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PRIMED: PRIMEr Database for Deleting and Tagging All Fission and Budding Yeast Genes Developed Using the Open-Source Genome Retrieval Script (GRS)

  • Michael T. Cummings ,

    ‡ These authors contributed equally to this work.

    Affiliation Massachusetts General Hospital Cancer Center and Department of Medicine, Harvard Medical School, Charlestown, Massachusetts, United States of America

  • Richard I. Joh ,

    ‡ These authors contributed equally to this work.

    Affiliation Massachusetts General Hospital Cancer Center and Department of Medicine, Harvard Medical School, Charlestown, Massachusetts, United States of America

  • Mo Motamedi

    mmotamedi@hms.harvard.edu

    Affiliation Massachusetts General Hospital Cancer Center and Department of Medicine, Harvard Medical School, Charlestown, Massachusetts, United States of America

PRIMED: PRIMEr Database for Deleting and Tagging All Fission and Budding Yeast Genes Developed Using the Open-Source Genome Retrieval Script (GRS)

  • Michael T. Cummings, 
  • Richard I. Joh, 
  • Mo Motamedi
PLOS
x

Abstract

The fission (Schizosaccharomyces pombe) and budding (Saccharomyces cerevisiae) yeasts have served as excellent models for many seminal discoveries in eukaryotic biology. In these organisms, genes are deleted or tagged easily by transforming cells with PCR-generated DNA inserts, flanked by short (50-100bp) regions of gene homology. These PCR reactions use especially designed long primers, which, in addition to the priming sites, carry homology for gene targeting. Primer design follows a fixed method but is tedious and time-consuming especially when done for a large number of genes. To automate this process, we developed the Python-based Genome Retrieval Script (GRS), an easily customizable open-source script for genome analysis. Using GRS, we created PRIMED, the complete PRIMEr D atabase for deleting and C-terminal tagging genes in the main S. pombe and five of the most commonly used S. cerevisiae strains. Because of the importance of noncoding RNAs (ncRNAs) in many biological processes, we also included the deletion primer set for these features in each genome. PRIMED are accurate and comprehensive and are provided as downloadable Excel files, removing the need for future primer design, especially for large-scale functional analyses. Furthermore, the open-source GRS can be used broadly to retrieve genome information from custom or other annotated genomes, thus providing a suitable platform for building other genomic tools by the yeast or other research communities.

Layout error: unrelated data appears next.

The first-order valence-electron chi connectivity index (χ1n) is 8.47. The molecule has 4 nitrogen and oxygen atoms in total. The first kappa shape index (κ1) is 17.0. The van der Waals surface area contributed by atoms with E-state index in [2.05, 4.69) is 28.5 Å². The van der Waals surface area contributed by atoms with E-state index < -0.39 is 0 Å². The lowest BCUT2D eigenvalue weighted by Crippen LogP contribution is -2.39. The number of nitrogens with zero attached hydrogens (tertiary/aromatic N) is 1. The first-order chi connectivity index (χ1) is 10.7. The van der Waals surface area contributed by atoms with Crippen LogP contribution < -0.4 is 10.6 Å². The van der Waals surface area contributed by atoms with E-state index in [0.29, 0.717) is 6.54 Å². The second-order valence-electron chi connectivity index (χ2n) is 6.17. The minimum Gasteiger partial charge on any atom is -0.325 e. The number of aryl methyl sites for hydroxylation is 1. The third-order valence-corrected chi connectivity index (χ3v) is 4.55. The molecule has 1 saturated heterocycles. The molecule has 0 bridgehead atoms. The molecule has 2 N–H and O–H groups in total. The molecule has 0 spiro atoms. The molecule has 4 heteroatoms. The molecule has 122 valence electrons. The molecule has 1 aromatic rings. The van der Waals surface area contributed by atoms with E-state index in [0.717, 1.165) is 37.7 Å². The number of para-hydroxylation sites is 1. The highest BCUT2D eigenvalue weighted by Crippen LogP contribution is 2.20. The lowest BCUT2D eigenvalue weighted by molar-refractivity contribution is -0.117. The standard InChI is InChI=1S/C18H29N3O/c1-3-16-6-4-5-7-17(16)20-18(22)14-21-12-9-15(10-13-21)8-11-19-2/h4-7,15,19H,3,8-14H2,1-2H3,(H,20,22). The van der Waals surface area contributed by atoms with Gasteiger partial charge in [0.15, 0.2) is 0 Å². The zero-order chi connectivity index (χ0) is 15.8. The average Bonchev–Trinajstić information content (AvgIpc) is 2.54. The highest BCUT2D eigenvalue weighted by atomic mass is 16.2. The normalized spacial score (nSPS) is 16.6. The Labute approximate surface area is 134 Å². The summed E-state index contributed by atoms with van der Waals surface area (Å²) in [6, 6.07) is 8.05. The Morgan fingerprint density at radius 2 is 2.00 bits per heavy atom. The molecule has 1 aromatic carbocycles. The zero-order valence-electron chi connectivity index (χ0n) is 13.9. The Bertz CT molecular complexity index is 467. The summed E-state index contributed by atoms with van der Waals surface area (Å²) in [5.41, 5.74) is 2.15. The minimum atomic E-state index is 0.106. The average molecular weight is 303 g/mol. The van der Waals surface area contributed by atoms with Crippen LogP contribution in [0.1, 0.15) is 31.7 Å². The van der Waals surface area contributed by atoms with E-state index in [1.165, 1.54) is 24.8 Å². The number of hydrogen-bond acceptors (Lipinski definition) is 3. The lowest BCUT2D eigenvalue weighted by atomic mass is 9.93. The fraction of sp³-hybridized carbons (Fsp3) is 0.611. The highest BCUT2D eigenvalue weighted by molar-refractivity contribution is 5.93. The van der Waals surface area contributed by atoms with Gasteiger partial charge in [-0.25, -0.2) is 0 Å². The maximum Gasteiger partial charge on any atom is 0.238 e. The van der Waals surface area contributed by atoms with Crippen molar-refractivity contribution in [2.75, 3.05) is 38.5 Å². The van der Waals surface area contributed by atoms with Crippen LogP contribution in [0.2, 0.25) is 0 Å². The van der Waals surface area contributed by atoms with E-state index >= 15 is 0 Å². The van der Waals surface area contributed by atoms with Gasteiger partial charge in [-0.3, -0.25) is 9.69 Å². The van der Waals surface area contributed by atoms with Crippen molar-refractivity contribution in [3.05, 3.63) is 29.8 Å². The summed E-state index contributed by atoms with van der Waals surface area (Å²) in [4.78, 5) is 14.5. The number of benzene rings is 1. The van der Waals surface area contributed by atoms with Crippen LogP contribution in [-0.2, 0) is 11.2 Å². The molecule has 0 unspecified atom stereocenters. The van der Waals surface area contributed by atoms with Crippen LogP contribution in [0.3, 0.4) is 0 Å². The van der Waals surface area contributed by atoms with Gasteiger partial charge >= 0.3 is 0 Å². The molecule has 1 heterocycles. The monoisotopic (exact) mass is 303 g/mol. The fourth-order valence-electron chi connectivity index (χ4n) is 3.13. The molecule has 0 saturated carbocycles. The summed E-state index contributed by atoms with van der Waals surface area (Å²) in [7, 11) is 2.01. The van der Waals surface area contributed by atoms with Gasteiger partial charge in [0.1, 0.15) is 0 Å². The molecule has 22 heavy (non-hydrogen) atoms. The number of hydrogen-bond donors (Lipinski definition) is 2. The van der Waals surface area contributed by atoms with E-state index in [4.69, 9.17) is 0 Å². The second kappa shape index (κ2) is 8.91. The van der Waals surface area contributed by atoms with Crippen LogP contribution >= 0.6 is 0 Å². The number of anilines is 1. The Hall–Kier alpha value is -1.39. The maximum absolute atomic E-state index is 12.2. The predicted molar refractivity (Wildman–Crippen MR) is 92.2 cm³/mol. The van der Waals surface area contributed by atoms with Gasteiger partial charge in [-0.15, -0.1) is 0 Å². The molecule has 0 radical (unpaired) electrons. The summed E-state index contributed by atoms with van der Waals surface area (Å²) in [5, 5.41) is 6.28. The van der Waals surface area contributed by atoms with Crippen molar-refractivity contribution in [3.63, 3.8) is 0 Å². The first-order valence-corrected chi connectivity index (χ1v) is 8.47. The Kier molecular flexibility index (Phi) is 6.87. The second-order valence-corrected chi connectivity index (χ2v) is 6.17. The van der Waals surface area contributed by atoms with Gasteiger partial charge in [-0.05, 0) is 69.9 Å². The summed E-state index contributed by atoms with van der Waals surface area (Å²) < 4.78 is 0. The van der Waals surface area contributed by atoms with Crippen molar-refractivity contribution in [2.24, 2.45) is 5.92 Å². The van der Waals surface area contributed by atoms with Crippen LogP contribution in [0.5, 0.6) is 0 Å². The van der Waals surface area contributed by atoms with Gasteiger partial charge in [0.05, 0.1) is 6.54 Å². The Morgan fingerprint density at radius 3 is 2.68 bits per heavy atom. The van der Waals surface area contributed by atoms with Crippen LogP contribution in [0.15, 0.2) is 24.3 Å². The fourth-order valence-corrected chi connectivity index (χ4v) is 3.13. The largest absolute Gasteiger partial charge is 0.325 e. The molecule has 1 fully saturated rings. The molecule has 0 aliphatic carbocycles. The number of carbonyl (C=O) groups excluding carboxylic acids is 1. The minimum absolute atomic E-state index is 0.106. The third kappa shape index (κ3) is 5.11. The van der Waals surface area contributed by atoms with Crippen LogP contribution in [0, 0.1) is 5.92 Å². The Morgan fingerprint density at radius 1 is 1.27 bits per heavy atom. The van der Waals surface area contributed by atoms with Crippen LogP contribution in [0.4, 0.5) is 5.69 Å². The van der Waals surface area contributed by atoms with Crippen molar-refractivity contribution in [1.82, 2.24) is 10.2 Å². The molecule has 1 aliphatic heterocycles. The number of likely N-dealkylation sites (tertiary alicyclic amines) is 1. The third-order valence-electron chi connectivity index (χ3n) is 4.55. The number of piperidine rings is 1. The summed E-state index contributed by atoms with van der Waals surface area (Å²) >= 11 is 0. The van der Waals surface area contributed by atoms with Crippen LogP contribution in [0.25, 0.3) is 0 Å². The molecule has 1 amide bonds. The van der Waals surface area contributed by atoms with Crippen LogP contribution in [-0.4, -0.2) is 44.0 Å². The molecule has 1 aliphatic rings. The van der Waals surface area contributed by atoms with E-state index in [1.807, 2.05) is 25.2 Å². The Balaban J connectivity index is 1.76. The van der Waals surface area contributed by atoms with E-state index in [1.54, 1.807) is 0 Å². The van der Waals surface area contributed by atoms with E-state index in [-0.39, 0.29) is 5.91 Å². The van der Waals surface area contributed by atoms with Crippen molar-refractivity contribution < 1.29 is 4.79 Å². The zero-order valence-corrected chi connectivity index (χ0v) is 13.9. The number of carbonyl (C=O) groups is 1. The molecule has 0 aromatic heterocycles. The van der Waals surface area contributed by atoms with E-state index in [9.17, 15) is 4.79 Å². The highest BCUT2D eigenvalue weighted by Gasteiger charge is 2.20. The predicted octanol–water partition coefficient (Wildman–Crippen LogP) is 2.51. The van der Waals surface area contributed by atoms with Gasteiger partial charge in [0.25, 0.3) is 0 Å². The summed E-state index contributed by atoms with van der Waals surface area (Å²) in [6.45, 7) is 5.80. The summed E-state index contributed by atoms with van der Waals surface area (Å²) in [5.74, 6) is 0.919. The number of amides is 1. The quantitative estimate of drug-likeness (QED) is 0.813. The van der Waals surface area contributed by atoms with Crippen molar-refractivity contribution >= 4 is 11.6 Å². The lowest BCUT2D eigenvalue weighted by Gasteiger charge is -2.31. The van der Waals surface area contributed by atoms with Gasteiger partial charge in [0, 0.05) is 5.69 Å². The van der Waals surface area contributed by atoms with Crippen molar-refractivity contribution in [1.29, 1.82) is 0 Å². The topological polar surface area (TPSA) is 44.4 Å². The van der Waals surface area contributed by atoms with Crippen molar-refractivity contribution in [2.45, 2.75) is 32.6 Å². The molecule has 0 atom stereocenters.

Introduction